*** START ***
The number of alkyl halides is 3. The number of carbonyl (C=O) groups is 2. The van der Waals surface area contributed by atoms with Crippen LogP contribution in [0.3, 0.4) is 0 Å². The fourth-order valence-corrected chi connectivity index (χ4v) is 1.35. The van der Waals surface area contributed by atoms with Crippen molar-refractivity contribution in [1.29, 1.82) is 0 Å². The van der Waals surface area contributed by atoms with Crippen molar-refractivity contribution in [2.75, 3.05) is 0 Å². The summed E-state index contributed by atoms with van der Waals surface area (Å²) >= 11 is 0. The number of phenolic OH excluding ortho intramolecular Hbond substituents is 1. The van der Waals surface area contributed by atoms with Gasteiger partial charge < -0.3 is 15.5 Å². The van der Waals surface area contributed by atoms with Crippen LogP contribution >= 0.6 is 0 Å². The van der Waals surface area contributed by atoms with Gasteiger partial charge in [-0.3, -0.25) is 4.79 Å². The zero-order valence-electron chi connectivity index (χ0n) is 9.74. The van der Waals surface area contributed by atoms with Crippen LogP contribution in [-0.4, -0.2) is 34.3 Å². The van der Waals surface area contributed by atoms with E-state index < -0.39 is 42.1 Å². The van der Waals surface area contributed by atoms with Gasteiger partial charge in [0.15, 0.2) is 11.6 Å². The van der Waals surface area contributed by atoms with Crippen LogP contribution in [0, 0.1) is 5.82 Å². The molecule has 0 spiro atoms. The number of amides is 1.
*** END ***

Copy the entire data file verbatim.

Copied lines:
The number of alkyl halides is 3. The number of carbonyl (C=O) groups is 2. The van der Waals surface area contributed by atoms with Crippen LogP contribution in [0.3, 0.4) is 0 Å². The fourth-order valence-corrected chi connectivity index (χ4v) is 1.35. The van der Waals surface area contributed by atoms with Crippen molar-refractivity contribution in [1.29, 1.82) is 0 Å². The van der Waals surface area contributed by atoms with Crippen molar-refractivity contribution in [2.75, 3.05) is 0 Å². The summed E-state index contributed by atoms with van der Waals surface area (Å²) >= 11 is 0. The number of phenolic OH excluding ortho intramolecular Hbond substituents is 1. The van der Waals surface area contributed by atoms with Gasteiger partial charge < -0.3 is 15.5 Å². The van der Waals surface area contributed by atoms with Crippen LogP contribution >= 0.6 is 0 Å². The van der Waals surface area contributed by atoms with Gasteiger partial charge in [-0.3, -0.25) is 4.79 Å². The zero-order valence-electron chi connectivity index (χ0n) is 9.74. The van der Waals surface area contributed by atoms with Crippen LogP contribution in [-0.4, -0.2) is 34.3 Å². The van der Waals surface area contributed by atoms with E-state index < -0.39 is 42.1 Å². The van der Waals surface area contributed by atoms with Gasteiger partial charge in [0.15, 0.2) is 11.6 Å². The van der Waals surface area contributed by atoms with Crippen LogP contribution in [0, 0.1) is 5.82 Å². The molecule has 0 spiro atoms. The number of amides is 1.